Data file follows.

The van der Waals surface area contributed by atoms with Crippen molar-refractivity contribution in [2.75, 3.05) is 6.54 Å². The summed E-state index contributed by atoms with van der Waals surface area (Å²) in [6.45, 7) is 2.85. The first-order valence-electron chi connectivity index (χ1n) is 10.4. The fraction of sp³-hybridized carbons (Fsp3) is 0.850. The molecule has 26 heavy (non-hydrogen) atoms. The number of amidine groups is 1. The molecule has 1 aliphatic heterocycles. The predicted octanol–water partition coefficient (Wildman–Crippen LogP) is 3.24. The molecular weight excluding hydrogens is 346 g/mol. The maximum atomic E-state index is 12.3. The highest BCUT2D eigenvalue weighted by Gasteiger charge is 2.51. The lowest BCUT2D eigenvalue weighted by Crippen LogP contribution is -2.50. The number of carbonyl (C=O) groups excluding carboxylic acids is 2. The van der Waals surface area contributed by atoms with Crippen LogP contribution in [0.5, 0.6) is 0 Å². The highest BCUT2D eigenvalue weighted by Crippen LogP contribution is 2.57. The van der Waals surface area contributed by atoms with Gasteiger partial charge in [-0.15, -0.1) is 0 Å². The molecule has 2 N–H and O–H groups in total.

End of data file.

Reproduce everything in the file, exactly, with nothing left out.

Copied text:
The van der Waals surface area contributed by atoms with Crippen molar-refractivity contribution in [2.75, 3.05) is 6.54 Å². The summed E-state index contributed by atoms with van der Waals surface area (Å²) in [6.45, 7) is 2.85. The first-order valence-electron chi connectivity index (χ1n) is 10.4. The fraction of sp³-hybridized carbons (Fsp3) is 0.850. The molecule has 26 heavy (non-hydrogen) atoms. The number of amidine groups is 1. The molecule has 1 aliphatic heterocycles. The predicted octanol–water partition coefficient (Wildman–Crippen LogP) is 3.24. The molecular weight excluding hydrogens is 346 g/mol. The maximum atomic E-state index is 12.3. The highest BCUT2D eigenvalue weighted by Gasteiger charge is 2.51. The lowest BCUT2D eigenvalue weighted by Crippen LogP contribution is -2.50. The number of carbonyl (C=O) groups excluding carboxylic acids is 2. The van der Waals surface area contributed by atoms with Crippen LogP contribution in [0.5, 0.6) is 0 Å². The highest BCUT2D eigenvalue weighted by Crippen LogP contribution is 2.57. The van der Waals surface area contributed by atoms with Gasteiger partial charge in [-0.15, -0.1) is 0 Å². The molecule has 2 N–H and O–H groups in total.